Candlestick Bush, Cassia alata, is a tropical, flowering shrub that is either perennial or annual depending on the USDA Hardiness zone it is found in. In areas that are in zones 9 to 11 this is a perennial, meaning that it lives for many years. In areas in zones 7 to 9 it is an annual, meaning it only lives a year or so. These areas are also well suited for Candlestick Bushes because it will tolerate high heat and requires medium amounts of water. It also does well in full sun and well drained soil.
Yellow flowers will be found on the Candlestick Bush in spring and in the fall and will add beautiful color to the landscape they are bloom in.
Candlestick Bushes thrive best when they are placed in full sun in soil that drains well. Even though they do not require a lot of water, they do need to be watered weekly if it does not rain enough to give it half and inch of water or to keep the soil moist.
Feeding the Candlestick Bush monthly with a balanced fertilizer will keep it happy and help it to grow to its full height and to keep producing those beautiful yellow flowers. Pruning is acceptable and should be done after the plant has bloomed or after you have collected the seeds. When pruning, cut each branch back by half, making the cut after the branch or bud and cut on a forty degree angle. In the spring, it is a good idea to cut off any volunteer suckers and to remove any plants that are self-sown from the base of the plant so there will not be any overcrowding. Also, do not use any pesticide because Candlestick Bushes attract butterflies and bees.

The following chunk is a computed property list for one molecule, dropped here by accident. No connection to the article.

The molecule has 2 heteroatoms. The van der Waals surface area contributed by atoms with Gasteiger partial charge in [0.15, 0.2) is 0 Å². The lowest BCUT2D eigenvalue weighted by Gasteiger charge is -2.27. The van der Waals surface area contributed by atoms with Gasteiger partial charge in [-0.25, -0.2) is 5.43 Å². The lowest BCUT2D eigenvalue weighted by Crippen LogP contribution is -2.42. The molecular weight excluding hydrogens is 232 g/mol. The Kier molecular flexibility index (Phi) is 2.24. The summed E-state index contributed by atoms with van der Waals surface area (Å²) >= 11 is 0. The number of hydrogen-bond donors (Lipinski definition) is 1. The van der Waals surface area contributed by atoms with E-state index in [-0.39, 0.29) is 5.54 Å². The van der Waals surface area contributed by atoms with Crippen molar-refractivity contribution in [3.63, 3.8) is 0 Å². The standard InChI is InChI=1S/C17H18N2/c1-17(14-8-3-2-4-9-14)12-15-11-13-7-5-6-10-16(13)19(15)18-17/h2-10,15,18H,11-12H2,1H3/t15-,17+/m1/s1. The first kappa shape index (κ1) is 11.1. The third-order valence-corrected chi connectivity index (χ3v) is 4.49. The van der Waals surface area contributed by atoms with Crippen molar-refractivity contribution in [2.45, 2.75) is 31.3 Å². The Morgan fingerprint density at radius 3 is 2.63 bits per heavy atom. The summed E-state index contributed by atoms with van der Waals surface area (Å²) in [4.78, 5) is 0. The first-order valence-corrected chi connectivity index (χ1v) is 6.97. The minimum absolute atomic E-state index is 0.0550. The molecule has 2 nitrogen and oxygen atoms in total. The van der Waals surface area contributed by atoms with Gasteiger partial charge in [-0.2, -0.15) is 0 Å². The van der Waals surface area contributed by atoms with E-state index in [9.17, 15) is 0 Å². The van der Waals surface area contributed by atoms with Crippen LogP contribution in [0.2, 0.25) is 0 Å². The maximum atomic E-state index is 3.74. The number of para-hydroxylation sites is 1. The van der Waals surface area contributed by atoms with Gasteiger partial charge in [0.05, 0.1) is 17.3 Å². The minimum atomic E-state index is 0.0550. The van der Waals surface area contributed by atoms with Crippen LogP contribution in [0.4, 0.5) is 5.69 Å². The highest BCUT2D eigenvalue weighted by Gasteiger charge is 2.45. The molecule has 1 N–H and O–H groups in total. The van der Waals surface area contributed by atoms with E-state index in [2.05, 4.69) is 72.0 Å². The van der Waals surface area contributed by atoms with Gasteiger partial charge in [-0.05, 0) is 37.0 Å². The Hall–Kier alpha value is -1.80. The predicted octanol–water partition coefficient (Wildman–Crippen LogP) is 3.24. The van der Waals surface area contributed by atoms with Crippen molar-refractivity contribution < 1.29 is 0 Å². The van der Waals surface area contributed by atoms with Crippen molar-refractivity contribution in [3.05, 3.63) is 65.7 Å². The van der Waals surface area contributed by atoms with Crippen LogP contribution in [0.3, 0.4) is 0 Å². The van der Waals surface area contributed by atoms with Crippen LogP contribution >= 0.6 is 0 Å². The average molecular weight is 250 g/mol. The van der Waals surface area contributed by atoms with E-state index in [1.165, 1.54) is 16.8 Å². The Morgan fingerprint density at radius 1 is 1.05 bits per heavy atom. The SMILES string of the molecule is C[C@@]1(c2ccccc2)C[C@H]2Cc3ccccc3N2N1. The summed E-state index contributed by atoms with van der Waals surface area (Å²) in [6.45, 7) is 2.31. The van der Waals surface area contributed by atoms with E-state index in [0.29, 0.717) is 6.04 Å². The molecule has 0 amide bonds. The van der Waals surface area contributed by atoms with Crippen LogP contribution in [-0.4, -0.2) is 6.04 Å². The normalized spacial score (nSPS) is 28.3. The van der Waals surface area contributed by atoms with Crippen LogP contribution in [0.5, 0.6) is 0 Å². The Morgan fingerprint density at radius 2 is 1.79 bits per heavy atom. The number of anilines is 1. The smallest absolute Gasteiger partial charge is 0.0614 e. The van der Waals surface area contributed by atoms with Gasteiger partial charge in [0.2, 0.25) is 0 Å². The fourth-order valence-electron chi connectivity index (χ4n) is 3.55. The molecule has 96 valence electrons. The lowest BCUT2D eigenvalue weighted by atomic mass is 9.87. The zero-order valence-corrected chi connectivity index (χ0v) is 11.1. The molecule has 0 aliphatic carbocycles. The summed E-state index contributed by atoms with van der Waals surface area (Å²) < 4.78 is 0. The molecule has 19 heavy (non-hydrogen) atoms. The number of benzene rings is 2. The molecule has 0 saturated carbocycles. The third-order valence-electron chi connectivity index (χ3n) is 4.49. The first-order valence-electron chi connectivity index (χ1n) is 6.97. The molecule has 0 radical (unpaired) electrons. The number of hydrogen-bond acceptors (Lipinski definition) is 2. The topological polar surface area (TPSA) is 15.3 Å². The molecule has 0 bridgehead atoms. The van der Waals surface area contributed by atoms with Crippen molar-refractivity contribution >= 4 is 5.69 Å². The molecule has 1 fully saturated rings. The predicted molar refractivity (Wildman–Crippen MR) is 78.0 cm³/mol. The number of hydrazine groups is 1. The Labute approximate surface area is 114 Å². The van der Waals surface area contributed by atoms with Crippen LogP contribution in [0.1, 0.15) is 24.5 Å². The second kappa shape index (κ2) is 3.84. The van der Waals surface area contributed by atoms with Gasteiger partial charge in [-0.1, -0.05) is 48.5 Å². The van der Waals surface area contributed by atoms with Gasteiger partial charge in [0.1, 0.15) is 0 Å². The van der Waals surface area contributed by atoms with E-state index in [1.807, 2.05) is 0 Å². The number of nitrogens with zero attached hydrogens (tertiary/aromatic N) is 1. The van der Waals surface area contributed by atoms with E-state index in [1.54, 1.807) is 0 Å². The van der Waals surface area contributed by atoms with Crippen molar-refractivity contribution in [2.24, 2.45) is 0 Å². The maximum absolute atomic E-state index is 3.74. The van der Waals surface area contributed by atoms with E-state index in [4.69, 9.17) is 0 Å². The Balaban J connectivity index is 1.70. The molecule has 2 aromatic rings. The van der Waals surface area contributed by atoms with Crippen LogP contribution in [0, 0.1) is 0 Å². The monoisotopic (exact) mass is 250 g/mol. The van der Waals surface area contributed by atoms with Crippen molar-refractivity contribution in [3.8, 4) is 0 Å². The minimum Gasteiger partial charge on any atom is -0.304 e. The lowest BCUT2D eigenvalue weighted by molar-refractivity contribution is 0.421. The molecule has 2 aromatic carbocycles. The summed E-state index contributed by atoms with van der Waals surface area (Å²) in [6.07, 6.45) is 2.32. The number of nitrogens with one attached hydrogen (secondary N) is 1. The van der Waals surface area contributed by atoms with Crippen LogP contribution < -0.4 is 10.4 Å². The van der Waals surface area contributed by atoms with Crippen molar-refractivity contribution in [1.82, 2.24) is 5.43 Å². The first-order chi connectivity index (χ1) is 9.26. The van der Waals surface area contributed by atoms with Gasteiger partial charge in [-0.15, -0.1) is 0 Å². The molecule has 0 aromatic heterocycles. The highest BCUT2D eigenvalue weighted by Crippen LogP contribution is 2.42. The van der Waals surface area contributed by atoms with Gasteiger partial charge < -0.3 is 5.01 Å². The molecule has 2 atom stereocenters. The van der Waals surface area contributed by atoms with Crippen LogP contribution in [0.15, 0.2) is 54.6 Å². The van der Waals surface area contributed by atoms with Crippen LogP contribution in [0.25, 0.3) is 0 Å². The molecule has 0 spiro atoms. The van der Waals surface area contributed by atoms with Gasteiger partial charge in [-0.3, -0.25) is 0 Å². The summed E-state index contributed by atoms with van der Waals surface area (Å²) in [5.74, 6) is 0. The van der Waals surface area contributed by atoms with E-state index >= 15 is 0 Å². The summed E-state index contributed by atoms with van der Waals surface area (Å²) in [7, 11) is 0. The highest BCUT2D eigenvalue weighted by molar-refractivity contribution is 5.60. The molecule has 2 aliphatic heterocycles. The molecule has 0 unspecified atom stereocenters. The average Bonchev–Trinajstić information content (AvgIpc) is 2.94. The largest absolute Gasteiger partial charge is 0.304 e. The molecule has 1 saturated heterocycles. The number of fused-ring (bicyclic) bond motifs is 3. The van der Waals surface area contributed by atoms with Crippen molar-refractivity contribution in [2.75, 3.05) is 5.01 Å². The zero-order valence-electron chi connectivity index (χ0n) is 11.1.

Propagating the Candlestick Bush can be done two ways. They can be propagated by collecting seeds from the pods that occur after they have bloomed or they can be allowed to let seeds fall from plant and self-seed the area around the parent plant. If seeds are to be used, they can be started indoors and can be transplanted outdoors after the threat of frost has passed and the seedling has reached about a foot tall.
Candlestick Bushes can be used in a tropical display in the landscape along with hibiscus plants and banana trees. They can also be used in butterfly gardens or wildlife gardens because they do attract butterflies, bees and birds.